Herek, G.M., Gillis, J.R., & Cogan, J. C. (1999). Psychological sequelae of hate crime victimization among lesbian, gay, and bisexual adults. Journal of Consulting and Clinical Psychology, 67, 945-951.
  To assess the psychological correlates of hate crime victimization based on sexual orientation, and to compare the sequelae of bias crimes with those of other crimes, questionnaire data about victimization experiences were collected from 2259 lesbians, gay men, and bisexuals (total N = 1170 females, 1089 males) in the Sacramento (CA) area. Approximately one-fifth of females and one-fourth of males had experienced a bias-related criminal victimization since age 16; one-eighth of females and one-sixth of males had experienced a bias crime recently (in the previous 5 years). Hate crimes were less likely than nonbias crimes to have been reported to police authorities. Compared to lesbian and gay victims of recent nonbias crimes, recent hate crime victims displayed significantly more symptoms of depression, anger, anxiety, and post-traumatic stress. Significant differences were not observed among bisexuals. Gay and lesbian hate crime survivors manifested significantly more fear of crime, greater perceived vulnerability, less belief in the benevolence of people, lower sense of mastery, and more attributions of their personal setbacks to sexual prejudice than did nonbias crime victims and nonvictims. The findings highlight the importance of recognizing hate crime survivors' special needs in clinical settings and in public policy. (A pre-publication version of the paper in PDF format can be downloaded from this site.)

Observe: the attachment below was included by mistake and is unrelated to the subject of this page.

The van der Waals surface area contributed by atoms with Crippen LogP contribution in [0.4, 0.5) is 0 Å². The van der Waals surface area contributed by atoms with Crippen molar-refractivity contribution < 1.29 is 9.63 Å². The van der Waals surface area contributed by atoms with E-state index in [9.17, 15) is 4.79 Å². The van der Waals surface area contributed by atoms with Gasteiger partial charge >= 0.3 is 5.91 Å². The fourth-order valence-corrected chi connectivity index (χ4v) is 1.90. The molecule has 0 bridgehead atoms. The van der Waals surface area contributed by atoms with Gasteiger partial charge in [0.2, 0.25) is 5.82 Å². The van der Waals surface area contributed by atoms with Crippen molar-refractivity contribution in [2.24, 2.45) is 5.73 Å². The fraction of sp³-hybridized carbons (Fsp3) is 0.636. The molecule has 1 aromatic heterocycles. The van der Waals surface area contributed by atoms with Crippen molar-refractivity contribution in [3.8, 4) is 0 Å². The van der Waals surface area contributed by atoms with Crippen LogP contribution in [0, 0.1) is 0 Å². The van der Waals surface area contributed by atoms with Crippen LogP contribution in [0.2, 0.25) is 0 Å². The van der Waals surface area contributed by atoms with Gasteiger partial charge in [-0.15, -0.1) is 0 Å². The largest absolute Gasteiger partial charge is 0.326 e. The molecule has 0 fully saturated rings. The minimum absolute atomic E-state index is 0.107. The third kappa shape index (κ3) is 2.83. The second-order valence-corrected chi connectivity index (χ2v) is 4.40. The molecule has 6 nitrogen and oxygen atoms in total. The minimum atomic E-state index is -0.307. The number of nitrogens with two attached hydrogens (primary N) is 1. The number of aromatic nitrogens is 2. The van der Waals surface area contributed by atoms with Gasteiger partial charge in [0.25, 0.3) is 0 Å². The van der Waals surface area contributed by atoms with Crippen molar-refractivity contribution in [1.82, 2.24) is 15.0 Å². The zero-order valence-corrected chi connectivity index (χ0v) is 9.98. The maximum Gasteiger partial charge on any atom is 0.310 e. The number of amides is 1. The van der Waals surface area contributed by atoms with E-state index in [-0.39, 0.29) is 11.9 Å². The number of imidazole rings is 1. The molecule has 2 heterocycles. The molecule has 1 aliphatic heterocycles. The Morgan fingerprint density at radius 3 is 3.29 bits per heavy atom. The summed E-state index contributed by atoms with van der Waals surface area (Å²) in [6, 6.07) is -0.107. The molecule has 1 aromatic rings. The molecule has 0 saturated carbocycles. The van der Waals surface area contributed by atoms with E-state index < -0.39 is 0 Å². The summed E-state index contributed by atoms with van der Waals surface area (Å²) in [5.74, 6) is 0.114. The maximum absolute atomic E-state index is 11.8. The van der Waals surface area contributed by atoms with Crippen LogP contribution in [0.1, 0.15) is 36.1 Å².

Herek, G.M., Cogan, J.C., & Gillis, J.R. (2002). Victim experiences in hate crimes based on sexual orientation. Journal of Social Issues, 58 (2), 319-339.
  This paper uses data from interviews with 450 lesbian, gay, and bisexual people to examine the varieties of victim experiences in hate crimes based on sexual orientation. We describe the settings and perpetrators of hate crimes, strategies that victims use for determining that a crime was based on their sexual orientation, and reasons why victims do not report a crime to police authorities. Although many hate crimes are perpetrated in public settings by groups of young males who are strangers to the victim, the data show that victimization also occurs in a variety of other locales and is perpetrated by neighbors, coworkers, and relatives. Victims tended to rely primarily on explicit statements by perpetrators and contextual cues in deciding whether a crime was based on their sexual orientation, and interviewees' categorization of incidents as antigay generally appeared to be accurate. Hate crimes were less likely than other crimes to be reported to police, and concerns about police bias and public disclosure of their sexual orientation were important factors for victims in deciding whether to report. Many interviewees weighed the severity or importance of the crime and the likelihood that the perpetrators would be punished in making their decision. Interview narratives are used to illustrate these patterns. (A pre-publication version of the paper in PDF format can be downloaded from this site.)